A vital feature of the grace module is a breakthrough CPU designed and built by NVIDIA for giant scale AI and HPC applications. The CPU sits directly next to existing GPUs with a high-speed interconnect between the two processors. The interconnecting link has a bandwidth of 900 gigabytes/second, that is 14X greater than today. It will allow trillion connection models to be trained and perform inference on a real-time basis.
According to Buck, because the bus is so wide, it is possible to provide a continuous unified address space for the entire system. As a coherent cache architecture, both the CPU and GPU can maintain coherent caches provides the programmer and developer with single, fast memory space. Surprisingly, the GPU will be able to access the CPU memory just as fast as the CPU can, which unifies the memory architecture.
Also, Grace will have a CPU to CPU NVLink to span across CPUs. That is also coherent for a single image across multiple grace modules at 600 gigabytes/second, double the speed of what is available in x86 today.
Additionally, NVIDIA designed a new memory technology for data centers called LDDR5X. The memory was previously used in the mobile embedded space but reworked to create a data center version that includes all the data center hardening features like ECC protection. It has over 500 gigabytes/second of memory bandwidth which is double that of traditional DDR.
Because large models require an immense amount of power, it is also important to note that LDDR is 10X more energy efficient than DDR.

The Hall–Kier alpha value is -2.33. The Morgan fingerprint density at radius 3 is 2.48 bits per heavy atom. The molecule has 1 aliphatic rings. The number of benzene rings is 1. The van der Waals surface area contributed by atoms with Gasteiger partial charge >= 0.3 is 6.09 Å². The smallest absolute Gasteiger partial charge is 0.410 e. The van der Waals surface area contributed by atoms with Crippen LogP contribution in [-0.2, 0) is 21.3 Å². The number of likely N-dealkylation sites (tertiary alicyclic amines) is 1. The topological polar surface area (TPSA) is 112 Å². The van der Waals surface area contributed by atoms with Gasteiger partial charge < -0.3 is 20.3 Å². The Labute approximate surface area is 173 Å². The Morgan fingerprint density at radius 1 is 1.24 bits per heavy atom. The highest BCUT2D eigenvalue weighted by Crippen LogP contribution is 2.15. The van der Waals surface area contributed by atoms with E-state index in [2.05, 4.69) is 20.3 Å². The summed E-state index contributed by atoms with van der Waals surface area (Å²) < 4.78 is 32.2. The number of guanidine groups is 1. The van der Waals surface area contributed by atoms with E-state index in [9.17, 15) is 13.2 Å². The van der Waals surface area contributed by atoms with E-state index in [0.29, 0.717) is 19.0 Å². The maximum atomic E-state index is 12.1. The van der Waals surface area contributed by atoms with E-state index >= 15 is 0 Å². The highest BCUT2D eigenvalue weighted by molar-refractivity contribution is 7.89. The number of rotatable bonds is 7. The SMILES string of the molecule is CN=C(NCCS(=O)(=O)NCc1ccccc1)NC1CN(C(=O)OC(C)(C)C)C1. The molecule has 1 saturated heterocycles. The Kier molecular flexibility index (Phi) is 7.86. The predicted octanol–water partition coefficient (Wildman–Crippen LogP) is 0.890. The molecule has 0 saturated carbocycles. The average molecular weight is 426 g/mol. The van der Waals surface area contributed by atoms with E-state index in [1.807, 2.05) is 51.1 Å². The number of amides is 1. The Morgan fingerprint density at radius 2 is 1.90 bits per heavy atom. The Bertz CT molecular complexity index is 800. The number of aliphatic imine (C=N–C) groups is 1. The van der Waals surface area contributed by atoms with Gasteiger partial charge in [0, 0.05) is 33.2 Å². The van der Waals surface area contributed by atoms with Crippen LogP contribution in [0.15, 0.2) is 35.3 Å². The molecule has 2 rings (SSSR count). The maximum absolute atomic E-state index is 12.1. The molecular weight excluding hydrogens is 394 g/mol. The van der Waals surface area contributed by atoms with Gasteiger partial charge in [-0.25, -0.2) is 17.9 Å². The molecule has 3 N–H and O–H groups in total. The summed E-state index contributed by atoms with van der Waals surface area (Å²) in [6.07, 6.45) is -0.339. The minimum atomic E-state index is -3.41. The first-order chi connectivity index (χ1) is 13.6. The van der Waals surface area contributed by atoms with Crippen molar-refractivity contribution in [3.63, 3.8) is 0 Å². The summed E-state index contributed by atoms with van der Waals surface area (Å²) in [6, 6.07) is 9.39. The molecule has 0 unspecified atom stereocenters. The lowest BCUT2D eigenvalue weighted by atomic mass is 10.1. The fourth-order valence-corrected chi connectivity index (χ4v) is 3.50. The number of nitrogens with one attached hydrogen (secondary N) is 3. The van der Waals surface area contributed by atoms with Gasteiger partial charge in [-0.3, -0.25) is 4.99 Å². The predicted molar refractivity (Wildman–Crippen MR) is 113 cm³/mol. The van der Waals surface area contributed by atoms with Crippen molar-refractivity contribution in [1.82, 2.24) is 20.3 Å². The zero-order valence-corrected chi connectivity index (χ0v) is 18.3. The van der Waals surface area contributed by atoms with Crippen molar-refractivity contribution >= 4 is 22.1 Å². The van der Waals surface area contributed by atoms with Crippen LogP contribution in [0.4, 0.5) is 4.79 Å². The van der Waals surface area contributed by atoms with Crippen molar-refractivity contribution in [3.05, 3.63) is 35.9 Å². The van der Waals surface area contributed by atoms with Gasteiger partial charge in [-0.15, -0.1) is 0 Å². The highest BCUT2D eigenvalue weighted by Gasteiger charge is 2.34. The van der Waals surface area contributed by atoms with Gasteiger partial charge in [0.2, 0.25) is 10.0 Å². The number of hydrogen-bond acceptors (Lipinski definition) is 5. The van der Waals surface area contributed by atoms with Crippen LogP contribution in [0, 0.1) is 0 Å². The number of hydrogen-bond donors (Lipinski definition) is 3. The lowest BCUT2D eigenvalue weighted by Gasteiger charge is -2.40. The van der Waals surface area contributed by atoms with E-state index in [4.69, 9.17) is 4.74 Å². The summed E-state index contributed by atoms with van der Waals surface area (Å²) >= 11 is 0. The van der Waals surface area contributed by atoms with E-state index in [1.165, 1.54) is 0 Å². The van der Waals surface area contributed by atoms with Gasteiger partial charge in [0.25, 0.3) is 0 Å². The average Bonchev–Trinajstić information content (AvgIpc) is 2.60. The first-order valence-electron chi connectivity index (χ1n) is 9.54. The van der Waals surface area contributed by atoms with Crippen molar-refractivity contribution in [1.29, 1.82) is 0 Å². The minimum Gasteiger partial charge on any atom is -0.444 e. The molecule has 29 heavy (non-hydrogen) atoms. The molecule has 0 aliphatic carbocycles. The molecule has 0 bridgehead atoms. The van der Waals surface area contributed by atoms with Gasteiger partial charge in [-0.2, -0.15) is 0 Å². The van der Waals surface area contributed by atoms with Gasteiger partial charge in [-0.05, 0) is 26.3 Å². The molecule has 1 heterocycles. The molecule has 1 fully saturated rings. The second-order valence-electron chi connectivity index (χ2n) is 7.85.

Grace powers the world’s fastest supercomputer
NVIDIA already has a customer for Grace. The Swiss National Supercomputing Center (CSCS), Hewlett Packard Enterprise and NVIDIA, announced building the world’s most powerful AI-capable supercomputer – ALPS. It will deliver 20 exaflops of AI.
ALPS will come online in 2023 simultaneously, Grace and the next generation of NVIDIA GPUs will be available. ALPS will replace the existing Piz Daint supercomputer and serve as a general-purpose system open to researchers’ broad community in Switzerland and the rest of the world. It will enable research on a wide range of fields, including climate and weather, materials sciences, astrophysics, computational fluid dynamics, life sciences, molecular dynamics, quantum chemistry, and particle physics, and domains like economics and social sciences.
As a reference point, with NVIDIA Grace and the new generation of GPUs, Alps will have the capability to train GPT-3, one of the world’s largest natural language processing model, in only two days — 7x faster than NVIDIA’s 2.8-AI exaflops Selene supercomputer, currently recognized as the world’s leading supercomputer for AI by MLPerf.
NVIDIA’s interest in quantum is understandable. Quantum Natural Language Processing (QNLP) deals with the design and implementation of NLP models intended to be run on quantum hardware. Cambridge Quantum Computing recently published a paper indicating favorable NLP results with today’s noisy quantum computers. It is only a matter of time until quantum computing can scale to a point useful for NLP.
The NVIDIA roadmap indicates the development of Grace 2 in 2025. At this point, we can only speculate on new features other than there is a high likelihood there will be an increase of Grace-GPU pairs from four to a more significant number, perhaps as high as eight.
Given ALPS record-breaking 20 exaflops, and its considerable advantage over other exascale computers, I expect there will soon be other sales and projects announcements utilizing Grace.
NVIDIA made many other announcements at GTC 2021. I will cover some additional ones about NVIDIA’s AI platform later.
Almost everyone interested in AI is curious to determine what can be done with 100 trillion parameter models. One thing is for sure – we will see some amazing research.
Note: Moor Insights & Strategy writers and editors may have contributed to this article.